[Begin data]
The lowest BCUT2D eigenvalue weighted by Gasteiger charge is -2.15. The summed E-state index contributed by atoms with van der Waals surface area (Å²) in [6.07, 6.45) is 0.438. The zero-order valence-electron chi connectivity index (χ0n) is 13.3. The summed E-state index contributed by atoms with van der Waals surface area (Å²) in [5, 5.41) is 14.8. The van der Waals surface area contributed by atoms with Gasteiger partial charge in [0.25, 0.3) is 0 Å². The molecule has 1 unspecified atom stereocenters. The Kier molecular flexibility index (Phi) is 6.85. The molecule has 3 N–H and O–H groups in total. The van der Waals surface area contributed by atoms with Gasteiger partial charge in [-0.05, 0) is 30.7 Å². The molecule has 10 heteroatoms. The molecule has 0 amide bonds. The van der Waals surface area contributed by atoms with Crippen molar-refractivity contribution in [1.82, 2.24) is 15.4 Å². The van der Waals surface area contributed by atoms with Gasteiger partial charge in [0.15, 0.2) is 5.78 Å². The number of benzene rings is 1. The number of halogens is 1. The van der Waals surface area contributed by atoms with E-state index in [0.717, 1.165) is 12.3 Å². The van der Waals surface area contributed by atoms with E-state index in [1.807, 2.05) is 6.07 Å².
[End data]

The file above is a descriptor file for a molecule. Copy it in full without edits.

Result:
The lowest BCUT2D eigenvalue weighted by Gasteiger charge is -2.15. The summed E-state index contributed by atoms with van der Waals surface area (Å²) in [6.07, 6.45) is 0.438. The zero-order valence-electron chi connectivity index (χ0n) is 13.3. The summed E-state index contributed by atoms with van der Waals surface area (Å²) in [5, 5.41) is 14.8. The van der Waals surface area contributed by atoms with Gasteiger partial charge in [0.25, 0.3) is 0 Å². The molecule has 1 unspecified atom stereocenters. The Kier molecular flexibility index (Phi) is 6.85. The molecule has 3 N–H and O–H groups in total. The van der Waals surface area contributed by atoms with Gasteiger partial charge in [-0.05, 0) is 30.7 Å². The molecule has 10 heteroatoms. The molecule has 0 amide bonds. The van der Waals surface area contributed by atoms with Crippen molar-refractivity contribution in [1.82, 2.24) is 15.4 Å². The van der Waals surface area contributed by atoms with Gasteiger partial charge in [0.15, 0.2) is 5.78 Å². The number of benzene rings is 1. The number of halogens is 1. The van der Waals surface area contributed by atoms with E-state index in [0.717, 1.165) is 12.3 Å². The van der Waals surface area contributed by atoms with E-state index in [1.807, 2.05) is 6.07 Å².